Union leaders say Trump and VA officials are 'attacking' government workers

Abbie Bennett
May 08, 2019 - 4:19 pm

Photo courtesy of IAVA

President Donald Trump’s administration and Department of Veterans Affairs leadership are “attacking” VA workers, union leaders say.

The American Federation of Government Employees (AFGE), the largest federal employee union representing 700,000 federal and D.C. government workers, say VA leadership offered up a “sham proposal designed to gut worker protections, including attacks on whistleblowers, workplace safety and employee training.”

Contract negotiations between the administration, VA and 250,000 VA employees, one-third of whom are veterans, are underway this week. Union leadership overwhelmingly rejected VA management’s proposal, which included dramatic cuts to on-the-clock official time spent on union activities.

“Secretary Wilkie is making a mockery of the collective bargaining process to do the bidding of President Trump,” American Federation of Government Employees National President J. David Cox Sr. said in a statement. “This is all part of the Trump administration’s strategy to force the VA to fail, thereby paving the road to privatization.”

Cox said that VA management’s proposal would eliminate entirely, or in part, at least 42 sections of the current contract, effectively stripping union workers of rights protected under law.

“Despite the attacks from this administration, the VA continues to offer the highest level of care for our nation’s veterans, and we are improving every day,” VA Council President Alma Lee said in a statement. “There is no justification for the administration’s proposal, which would gut our contract and make it more difficult for veterans to get the quality service they expect and deserve.”

In its own news release about the proposed collective bargaining agreement, VA leadership said its proposal was designed “to align with the statutory rights Congress provided to federal employee unions … while ensuring taxpayer resources are used first and foremost to benefit veterans.”

In addition to cutting on-the-clock union time, the VA also said its proposal would “empower front-line supervisors” and “streamline the hiring and job classification process” in an effort to reduce the time it takes to hire “by weeks or months.”

The proposal ensures the contact “doesn’t interfere with the VA’s ability to take action under the Veterans Appeals Improvement and Modernization Act, the MISSION Act and the VA Accountability and Whistleblower Protection Act,” the VA’s news release said. Specifics of those measures were not included.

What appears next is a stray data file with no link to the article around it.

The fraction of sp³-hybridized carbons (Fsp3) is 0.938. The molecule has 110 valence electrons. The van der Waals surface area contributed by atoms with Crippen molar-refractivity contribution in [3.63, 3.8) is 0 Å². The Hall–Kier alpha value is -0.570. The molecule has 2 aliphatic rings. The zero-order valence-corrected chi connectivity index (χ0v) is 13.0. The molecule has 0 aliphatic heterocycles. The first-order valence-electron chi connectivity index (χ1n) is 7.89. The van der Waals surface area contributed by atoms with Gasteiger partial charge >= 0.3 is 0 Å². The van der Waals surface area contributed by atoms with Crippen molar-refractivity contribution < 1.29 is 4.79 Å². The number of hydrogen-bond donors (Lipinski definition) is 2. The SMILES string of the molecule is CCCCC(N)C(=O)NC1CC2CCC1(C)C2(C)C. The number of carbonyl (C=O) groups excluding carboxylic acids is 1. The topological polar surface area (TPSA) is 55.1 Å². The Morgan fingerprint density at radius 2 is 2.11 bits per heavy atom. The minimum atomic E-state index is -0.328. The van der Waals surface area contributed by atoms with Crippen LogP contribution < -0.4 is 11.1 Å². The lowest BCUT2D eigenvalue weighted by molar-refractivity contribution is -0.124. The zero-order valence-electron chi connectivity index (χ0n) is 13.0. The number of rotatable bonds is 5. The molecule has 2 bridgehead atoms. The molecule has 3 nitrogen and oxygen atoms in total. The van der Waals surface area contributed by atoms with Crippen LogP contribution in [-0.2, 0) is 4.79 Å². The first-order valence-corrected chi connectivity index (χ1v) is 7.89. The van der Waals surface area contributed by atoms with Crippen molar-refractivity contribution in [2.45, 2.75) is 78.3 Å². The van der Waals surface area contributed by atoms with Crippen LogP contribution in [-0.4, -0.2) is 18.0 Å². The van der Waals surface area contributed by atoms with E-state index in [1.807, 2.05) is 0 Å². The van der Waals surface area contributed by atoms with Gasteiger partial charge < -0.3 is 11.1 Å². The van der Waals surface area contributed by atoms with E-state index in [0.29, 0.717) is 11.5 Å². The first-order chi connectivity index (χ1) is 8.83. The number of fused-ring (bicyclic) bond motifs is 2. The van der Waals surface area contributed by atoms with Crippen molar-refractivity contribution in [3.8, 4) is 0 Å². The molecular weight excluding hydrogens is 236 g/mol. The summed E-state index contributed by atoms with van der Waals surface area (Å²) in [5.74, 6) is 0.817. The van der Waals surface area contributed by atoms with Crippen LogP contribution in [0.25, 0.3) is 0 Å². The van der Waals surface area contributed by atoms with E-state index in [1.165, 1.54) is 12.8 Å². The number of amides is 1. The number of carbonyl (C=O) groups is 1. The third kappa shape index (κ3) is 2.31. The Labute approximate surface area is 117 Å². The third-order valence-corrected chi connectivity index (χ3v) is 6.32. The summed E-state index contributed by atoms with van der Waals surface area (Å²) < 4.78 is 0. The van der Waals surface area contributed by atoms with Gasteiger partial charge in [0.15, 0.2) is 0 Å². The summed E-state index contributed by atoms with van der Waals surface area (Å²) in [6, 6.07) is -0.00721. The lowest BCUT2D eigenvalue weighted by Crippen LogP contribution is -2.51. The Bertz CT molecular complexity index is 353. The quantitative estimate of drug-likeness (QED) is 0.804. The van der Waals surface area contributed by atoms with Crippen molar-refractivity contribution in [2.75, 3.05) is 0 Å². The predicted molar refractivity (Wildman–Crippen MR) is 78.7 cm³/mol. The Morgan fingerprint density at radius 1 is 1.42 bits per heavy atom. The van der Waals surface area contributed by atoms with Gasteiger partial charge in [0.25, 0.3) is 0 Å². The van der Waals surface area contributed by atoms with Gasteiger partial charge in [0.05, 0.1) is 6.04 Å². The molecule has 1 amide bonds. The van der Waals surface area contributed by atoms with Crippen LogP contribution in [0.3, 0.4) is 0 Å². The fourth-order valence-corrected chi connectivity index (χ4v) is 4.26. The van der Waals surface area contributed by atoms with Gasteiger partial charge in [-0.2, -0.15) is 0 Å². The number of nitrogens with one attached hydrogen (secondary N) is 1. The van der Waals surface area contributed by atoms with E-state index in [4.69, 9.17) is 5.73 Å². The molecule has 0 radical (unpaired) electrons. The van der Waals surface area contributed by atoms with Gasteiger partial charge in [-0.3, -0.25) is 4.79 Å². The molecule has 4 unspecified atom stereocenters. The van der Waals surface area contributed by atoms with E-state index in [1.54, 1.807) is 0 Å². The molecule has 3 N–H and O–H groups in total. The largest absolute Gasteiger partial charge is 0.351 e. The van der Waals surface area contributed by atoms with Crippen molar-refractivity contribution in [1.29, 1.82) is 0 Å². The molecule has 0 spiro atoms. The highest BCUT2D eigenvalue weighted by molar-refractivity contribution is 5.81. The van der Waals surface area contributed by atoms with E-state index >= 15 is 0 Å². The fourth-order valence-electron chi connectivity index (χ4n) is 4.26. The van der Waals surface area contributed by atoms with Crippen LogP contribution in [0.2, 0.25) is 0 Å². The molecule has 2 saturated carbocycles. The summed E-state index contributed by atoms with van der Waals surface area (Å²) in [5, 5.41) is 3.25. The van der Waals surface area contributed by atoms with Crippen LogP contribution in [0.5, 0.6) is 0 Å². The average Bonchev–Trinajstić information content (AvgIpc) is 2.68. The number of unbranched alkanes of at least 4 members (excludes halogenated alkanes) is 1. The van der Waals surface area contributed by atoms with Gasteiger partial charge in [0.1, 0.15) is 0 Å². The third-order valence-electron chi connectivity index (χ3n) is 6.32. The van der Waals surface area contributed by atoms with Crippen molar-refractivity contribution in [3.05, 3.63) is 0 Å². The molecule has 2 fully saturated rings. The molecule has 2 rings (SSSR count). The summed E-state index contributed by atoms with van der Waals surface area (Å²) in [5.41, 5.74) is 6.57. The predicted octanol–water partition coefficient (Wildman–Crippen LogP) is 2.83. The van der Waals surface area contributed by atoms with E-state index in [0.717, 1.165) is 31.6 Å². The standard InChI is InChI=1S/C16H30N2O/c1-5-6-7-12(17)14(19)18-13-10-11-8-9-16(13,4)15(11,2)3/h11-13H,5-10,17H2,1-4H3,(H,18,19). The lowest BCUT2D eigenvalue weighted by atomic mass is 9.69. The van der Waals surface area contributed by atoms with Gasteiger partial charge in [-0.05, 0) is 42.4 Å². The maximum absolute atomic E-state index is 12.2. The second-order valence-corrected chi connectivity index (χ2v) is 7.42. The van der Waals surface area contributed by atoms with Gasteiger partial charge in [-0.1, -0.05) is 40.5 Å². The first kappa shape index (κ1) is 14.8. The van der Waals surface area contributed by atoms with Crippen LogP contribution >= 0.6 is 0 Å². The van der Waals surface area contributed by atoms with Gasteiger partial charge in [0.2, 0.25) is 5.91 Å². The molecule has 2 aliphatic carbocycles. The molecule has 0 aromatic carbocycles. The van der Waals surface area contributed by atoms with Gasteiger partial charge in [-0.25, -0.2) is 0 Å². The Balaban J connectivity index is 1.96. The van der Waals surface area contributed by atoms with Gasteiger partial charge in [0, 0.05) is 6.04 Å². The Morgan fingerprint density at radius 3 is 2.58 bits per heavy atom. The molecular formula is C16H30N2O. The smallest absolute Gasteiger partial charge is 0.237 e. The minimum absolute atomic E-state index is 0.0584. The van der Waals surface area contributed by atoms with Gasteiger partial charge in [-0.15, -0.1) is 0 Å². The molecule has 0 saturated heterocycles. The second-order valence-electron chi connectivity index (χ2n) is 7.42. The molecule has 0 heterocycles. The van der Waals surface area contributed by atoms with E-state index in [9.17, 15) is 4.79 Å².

Union leadership said the VA MISSION Act, approved by Congress and signed into law by the president last year and set to launch in June, would weaken the VA through privatization and redirect taxpayer dollars to the private healthcare industry.

VA spokesman Curtis Cashour said VA privatization "is a myth that has been thoroughly debunked."

"VA has more employees than ever before and its budget is bigger than ever before," Cashour said in an email to Connecting Vets. 

If we're going about privatizing VA, we're not doing a very good job.  (In) 2009, the budget was about $90 billion dollars. Today, it's close to $200 (billion). 2009, had about 250,000 employees, now have 370,000," VA Secretary Robert Wilkie said previously. 

VA leadership said the current contract favors union employees and undercuts veterans being served by the VA.

“It’s time for a reset in VA’s approach to labor-management relations,” VA Secretary Robert Wilkie said in a statement. "A reluctance to challenge the status quo produced the current agreement, which includes many benefits that favor the union rather than the veterans we are charged with serving. With VA facing thousands of vacancies, these proposals could add more than one million man-hours per year back into our workforce – a vital influx of resources that would make an almost immediate difference for veterans and the employees who care for them. These proposals make clear that service to veterans must come first in all that we do, and I look forward to working with AFGE to ensure we achieve that goal.”

“As a veteran myself, it makes me sick to see how little regard this administration shows to the workers who serve our veterans day in and day out,” AFGE District 3 National Vice President Phil Glover, who chairs the AFGE National Executive Council’s Veterans Committee, said in a statement. “VA employees deserve to be treated with the same respect we expect them to show the veterans they serve.”

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